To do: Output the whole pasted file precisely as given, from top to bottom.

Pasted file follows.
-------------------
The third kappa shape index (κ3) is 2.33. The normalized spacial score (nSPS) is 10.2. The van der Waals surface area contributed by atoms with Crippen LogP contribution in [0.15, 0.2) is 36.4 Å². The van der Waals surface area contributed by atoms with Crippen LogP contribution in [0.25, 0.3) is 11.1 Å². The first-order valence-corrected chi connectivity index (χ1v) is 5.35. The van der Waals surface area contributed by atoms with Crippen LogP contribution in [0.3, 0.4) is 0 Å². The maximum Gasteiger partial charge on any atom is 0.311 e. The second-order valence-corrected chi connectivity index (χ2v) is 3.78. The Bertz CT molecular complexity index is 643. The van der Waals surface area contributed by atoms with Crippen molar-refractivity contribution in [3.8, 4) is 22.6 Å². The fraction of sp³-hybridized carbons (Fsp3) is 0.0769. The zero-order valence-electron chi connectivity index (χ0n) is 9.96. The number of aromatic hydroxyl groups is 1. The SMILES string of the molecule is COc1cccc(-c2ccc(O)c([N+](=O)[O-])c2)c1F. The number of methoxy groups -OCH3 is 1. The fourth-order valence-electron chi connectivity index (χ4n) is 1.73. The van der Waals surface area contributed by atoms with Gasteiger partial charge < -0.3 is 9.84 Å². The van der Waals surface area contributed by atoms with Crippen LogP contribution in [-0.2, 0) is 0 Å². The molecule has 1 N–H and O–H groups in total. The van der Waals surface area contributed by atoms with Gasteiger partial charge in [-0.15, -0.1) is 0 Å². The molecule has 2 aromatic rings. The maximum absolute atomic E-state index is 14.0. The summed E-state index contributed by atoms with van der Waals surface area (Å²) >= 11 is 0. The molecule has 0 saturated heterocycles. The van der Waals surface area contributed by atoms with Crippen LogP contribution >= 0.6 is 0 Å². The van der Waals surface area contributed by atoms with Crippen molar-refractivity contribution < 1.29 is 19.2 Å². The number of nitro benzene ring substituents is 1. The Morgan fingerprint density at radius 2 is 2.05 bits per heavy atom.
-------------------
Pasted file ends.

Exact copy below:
The third kappa shape index (κ3) is 2.33. The normalized spacial score (nSPS) is 10.2. The van der Waals surface area contributed by atoms with Crippen LogP contribution in [0.15, 0.2) is 36.4 Å². The van der Waals surface area contributed by atoms with Crippen LogP contribution in [0.25, 0.3) is 11.1 Å². The first-order valence-corrected chi connectivity index (χ1v) is 5.35. The van der Waals surface area contributed by atoms with Crippen LogP contribution in [0.3, 0.4) is 0 Å². The maximum Gasteiger partial charge on any atom is 0.311 e. The second-order valence-corrected chi connectivity index (χ2v) is 3.78. The Bertz CT molecular complexity index is 643. The van der Waals surface area contributed by atoms with Crippen molar-refractivity contribution in [3.8, 4) is 22.6 Å². The fraction of sp³-hybridized carbons (Fsp3) is 0.0769. The zero-order valence-electron chi connectivity index (χ0n) is 9.96. The number of aromatic hydroxyl groups is 1. The SMILES string of the molecule is COc1cccc(-c2ccc(O)c([N+](=O)[O-])c2)c1F. The number of methoxy groups -OCH3 is 1. The fourth-order valence-electron chi connectivity index (χ4n) is 1.73. The van der Waals surface area contributed by atoms with Gasteiger partial charge < -0.3 is 9.84 Å². The van der Waals surface area contributed by atoms with Crippen LogP contribution in [-0.2, 0) is 0 Å². The molecule has 1 N–H and O–H groups in total. The van der Waals surface area contributed by atoms with Gasteiger partial charge in [-0.15, -0.1) is 0 Å². The molecule has 2 aromatic rings. The maximum absolute atomic E-state index is 14.0. The summed E-state index contributed by atoms with van der Waals surface area (Å²) >= 11 is 0. The molecule has 0 saturated heterocycles. The van der Waals surface area contributed by atoms with Crippen LogP contribution >= 0.6 is 0 Å². The van der Waals surface area contributed by atoms with Crippen molar-refractivity contribution < 1.29 is 19.2 Å². The number of nitro benzene ring substituents is 1. The Morgan fingerprint density at radius 2 is 2.05 bits per heavy atom.